Real Medicaid Reform
Health economists Thomas Grannemann and Mark Pauly offer a blueprint.


If Obamacare passes, Democrats will celebrate it as a monumental victory for the uninsured. The office of Richard Foster, chief actuary of the Centers for Medicare & Medicaid Services, estimates that the Senate bill — the bill that House members may soon be voting on — would reduce the number of people without health insurance by 34 million as of 2019. However, more than half (18 million) of those 34 million newly insured would be primary Medicaid beneficiaries. In other words, most of the gains would be achieved through a program that has consistently failed patients, health-care providers, and taxpayers. Meanwhile, the program’s deep structural flaws would remain uncorrected.

Putting Medicaid on steroids is not real reform. Unfortunately, efforts to tackle its core defects have repeatedly been postponed. In their new book, Medicaid Everyone Can Count On (AEI Press), health economists Thomas Grannemann and Mark Pauly offer a blueprint for fixing the program’s inequities and inefficiencies. They address their book to “the national health policy realist” and describe their proposed Medicaid overhaul as “an intermediate step” in the broader process of revamping America’s health-care system.

Medicaid, which was enacted in 1965 as a federal-state initiative to serve the health needs of the poor, is staggeringly complex, but the Grannemann-Pauly proposals concentrate on two clear objectives: to change how the program is funded and to change how providers are compensated. The current system is littered with perverse incentives that have distorted state benefit levels, made it increasingly hard for Medicaid patients to get the care they need, and produced an ocean of waste.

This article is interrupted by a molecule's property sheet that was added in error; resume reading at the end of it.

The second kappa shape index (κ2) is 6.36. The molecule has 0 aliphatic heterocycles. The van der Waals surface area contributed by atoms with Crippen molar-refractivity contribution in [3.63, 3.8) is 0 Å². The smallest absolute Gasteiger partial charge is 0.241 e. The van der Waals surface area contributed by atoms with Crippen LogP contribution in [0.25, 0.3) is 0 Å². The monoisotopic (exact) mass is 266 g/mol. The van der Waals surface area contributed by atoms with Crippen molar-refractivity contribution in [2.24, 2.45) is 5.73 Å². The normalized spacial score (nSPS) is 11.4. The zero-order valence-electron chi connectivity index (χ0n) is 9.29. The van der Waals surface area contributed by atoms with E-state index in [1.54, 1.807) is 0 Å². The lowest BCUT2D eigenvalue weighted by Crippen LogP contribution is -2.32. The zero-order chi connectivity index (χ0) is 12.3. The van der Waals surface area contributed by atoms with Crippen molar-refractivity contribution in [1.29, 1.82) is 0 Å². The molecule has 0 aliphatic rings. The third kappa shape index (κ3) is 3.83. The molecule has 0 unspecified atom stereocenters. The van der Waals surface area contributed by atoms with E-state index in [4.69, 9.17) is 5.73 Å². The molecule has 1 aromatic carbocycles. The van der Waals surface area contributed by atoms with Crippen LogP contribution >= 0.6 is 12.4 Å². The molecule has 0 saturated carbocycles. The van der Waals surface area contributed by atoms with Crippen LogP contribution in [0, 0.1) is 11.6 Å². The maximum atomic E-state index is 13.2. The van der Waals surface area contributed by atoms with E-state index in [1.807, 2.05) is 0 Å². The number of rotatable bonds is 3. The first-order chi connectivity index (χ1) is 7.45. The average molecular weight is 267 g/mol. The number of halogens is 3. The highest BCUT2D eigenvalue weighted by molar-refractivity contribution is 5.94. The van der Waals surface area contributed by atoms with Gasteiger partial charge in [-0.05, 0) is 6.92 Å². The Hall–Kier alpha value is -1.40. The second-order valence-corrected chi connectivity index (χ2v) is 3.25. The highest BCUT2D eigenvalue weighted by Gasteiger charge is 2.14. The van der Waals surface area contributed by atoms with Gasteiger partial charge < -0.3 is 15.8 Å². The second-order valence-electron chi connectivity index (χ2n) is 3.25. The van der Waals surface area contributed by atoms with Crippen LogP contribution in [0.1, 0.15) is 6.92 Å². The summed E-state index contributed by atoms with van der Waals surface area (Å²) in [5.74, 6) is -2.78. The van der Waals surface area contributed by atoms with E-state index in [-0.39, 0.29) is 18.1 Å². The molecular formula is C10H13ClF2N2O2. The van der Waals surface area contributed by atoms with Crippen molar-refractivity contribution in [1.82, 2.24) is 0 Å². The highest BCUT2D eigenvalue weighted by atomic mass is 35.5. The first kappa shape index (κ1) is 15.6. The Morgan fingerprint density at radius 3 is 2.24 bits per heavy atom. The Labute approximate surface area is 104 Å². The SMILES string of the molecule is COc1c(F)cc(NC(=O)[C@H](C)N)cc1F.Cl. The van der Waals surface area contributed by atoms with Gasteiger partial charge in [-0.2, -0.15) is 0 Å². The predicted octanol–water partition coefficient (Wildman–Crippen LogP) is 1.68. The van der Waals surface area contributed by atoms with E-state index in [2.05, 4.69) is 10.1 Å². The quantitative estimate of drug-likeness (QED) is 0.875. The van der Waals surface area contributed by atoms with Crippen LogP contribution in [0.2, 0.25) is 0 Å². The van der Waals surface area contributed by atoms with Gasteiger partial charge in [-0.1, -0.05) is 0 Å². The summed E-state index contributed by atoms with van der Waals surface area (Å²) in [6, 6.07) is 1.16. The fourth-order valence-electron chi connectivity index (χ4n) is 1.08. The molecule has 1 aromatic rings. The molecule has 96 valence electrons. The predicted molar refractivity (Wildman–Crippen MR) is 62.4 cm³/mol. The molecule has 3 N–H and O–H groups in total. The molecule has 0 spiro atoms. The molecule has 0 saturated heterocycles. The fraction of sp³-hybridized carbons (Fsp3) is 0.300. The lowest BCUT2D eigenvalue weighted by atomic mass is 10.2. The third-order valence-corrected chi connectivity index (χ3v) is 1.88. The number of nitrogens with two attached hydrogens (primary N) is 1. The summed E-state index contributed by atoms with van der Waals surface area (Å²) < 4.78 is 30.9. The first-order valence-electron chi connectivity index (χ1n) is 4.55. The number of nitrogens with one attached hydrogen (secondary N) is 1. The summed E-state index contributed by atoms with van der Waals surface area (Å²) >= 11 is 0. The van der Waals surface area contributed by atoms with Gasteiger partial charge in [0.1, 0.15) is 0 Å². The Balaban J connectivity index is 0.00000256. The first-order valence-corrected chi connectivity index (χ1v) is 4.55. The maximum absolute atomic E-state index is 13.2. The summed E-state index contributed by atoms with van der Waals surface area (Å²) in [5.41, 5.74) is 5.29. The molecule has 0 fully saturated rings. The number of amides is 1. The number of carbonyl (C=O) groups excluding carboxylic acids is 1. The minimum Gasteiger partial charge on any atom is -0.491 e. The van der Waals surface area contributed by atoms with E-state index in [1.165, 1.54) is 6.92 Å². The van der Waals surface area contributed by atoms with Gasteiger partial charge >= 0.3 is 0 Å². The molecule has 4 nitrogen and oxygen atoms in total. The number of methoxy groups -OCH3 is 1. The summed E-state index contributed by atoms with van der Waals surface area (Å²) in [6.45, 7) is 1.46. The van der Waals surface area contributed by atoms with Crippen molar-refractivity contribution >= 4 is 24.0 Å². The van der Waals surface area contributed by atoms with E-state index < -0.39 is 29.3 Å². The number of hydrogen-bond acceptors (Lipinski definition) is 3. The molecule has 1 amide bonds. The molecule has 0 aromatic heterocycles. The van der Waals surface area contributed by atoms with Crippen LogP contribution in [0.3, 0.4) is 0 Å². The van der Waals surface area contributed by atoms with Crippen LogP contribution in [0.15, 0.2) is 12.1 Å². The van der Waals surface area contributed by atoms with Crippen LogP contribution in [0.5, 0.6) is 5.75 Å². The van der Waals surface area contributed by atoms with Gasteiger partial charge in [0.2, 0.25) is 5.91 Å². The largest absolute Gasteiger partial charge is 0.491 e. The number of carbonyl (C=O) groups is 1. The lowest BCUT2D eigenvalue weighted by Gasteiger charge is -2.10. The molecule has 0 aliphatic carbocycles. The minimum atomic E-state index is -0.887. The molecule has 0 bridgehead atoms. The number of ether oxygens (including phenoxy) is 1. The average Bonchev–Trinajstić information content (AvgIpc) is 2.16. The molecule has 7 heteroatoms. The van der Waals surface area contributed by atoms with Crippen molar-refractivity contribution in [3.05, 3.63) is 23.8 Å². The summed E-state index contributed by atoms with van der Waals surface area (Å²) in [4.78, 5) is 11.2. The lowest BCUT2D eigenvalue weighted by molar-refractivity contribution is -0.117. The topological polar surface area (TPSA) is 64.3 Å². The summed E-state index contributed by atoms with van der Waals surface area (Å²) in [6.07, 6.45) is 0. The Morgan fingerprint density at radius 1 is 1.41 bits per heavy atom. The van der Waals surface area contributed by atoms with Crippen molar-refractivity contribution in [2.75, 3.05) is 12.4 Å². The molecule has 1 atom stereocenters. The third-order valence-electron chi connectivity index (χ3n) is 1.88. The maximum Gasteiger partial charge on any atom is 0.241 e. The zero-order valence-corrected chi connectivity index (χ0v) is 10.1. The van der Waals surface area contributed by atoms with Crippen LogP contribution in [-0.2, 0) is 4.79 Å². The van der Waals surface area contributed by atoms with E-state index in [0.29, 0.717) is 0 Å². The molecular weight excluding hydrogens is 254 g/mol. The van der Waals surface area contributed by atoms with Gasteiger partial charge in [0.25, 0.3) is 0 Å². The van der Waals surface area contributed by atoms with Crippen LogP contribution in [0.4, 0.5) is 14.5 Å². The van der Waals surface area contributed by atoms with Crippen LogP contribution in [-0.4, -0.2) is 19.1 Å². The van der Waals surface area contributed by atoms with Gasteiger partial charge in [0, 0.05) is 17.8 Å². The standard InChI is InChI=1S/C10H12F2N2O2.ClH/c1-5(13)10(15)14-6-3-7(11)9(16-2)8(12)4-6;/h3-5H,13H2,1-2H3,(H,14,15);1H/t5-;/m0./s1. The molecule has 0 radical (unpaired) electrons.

As it stands now, the more a state spends on Medicaid, the more Medicaid dollars it receives from the federal government. The precise matching rate, known as the federal medical assistance percentage (FMAP), differs from state to state, based on per capita income. If a state’s FMAP is 60 percent, then every $1 it spends on Medicaid is matched by $1.50 from Washington. Until recently, the average FMAP was typically about 57 percent, but it is significantly higher today, thanks to the 2009 economic-stimulus package.

The present framework for Medicaid funding has yielded a grossly unequal distribution of resources across states. Even after adjusting the data for variations in overall cost of living and in health-care costs specifically, Grannemann and Pauly still find yawning disparities. They calculate that in fiscal year 2007, real Medicaid payments per person living below 125 percent of the cost-of-living-adjusted federal poverty line were $3,120 in Nevada, $4,659 in Georgia, $4,697 in Montana, $4,769 in Mississippi, $5,270 in Arizona, $5,509 in South Carolina, $8,283 in Vermont, $8,342 in New Hampshire, $8,418 in Massachusetts, $8,500 in New York, $9,408 in Rhode Island, and $9,718 in Minnesota.

Medicaid spending fluctuates far more from state to state than does Medicare spending. But Grannemann and Pauly show that “there is no logical, cost-based explanation for the differences in spending among states.” Those differences are apparently related to taxpayer income, aggregate fiscal capacity (or revenue-raising ability), and poverty. The steepest Medicaid benefits per poor person can be found “in states (many in the Northeast) with higher-income taxpayers and relatively few poor persons.” These states are better equipped to provide generous benefits than are lower-income states with higher poverty levels and fewer rich taxpayers.